The Physiological Cost Index in elderly subjects during treadmill and floor walking

K. C. Peebles, A. D. Woodman-Aldridge, M. A. Skinner

Research output: Contribution to journalArticlepeer-review


Aim: To determine the Physiological Cost Index (PCI) in a sample population of 12 healthy adults aged over 65 years, on a treadmill versus a 10-metre floor track. Method: Subjects were studied on two occasions, one week apart. On each occasion the subjects performed a floor walking test and a treadmill walking test according to a randomized, crossover design. During each trial the subjects' walking speed, resting heart rate and walking heart rate were measured. The PCI (beats/metre) - an empirical measure of the energy efficiency in gait - was calculated from the net heart rate (walking heart rate - resting heart rate {beats/ minute}) divided by the walking speed (metre/minute). Results were expressed as mean ± standard deviation and significance established at p<0.01. Results: There was no significant difference between the mean resting and walking heart rates during treadmill and floor walking. The treadmill walking speed (61.21 ± 19.27 metre/minute) was significantly slower than the floor walking speed (72.17 ± 12.02 metre/minute). Thus the treadmill PCI (0.60 ± 0.26 beats/metre) was significantly higher than the floor walking PCI (0.43 ± 0.13 beats/metre). Clinical relevance: The results of this study suggest that a floor walking track offers a more functional medium than the treadmill for assessing the PCI in elderly subjects.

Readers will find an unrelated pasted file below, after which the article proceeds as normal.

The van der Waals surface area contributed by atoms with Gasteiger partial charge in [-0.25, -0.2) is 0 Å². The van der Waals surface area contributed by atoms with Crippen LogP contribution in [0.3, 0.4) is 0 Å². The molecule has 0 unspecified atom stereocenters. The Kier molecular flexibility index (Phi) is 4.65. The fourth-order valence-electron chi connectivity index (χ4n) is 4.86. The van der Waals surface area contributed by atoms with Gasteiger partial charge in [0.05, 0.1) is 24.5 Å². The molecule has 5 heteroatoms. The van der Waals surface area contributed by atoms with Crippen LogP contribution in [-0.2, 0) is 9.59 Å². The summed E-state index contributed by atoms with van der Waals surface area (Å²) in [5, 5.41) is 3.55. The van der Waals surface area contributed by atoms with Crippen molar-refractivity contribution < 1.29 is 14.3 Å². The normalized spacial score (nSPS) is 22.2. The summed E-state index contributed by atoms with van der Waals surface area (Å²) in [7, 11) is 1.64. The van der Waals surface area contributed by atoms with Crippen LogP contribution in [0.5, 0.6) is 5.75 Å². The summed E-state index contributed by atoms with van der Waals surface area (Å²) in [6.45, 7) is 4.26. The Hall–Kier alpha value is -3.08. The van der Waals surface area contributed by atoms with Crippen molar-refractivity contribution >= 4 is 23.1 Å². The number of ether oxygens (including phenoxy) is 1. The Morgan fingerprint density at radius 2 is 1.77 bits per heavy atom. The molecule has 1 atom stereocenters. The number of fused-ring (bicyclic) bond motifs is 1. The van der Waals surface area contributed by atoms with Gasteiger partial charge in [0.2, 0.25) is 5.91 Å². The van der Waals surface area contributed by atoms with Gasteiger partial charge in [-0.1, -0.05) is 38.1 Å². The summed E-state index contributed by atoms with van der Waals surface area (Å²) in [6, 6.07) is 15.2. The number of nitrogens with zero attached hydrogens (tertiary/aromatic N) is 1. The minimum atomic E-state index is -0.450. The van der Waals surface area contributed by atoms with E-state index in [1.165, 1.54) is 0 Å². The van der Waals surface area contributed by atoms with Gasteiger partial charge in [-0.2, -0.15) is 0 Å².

Original languageEnglish
Pages (from-to)11-16
Number of pages6
JournalNew Zealand journal of physiotherapy
Issue number1
Publication statusPublished - 2003
Externally publishedYes


  • Physiological Cost Index
  • older adult
  • gait


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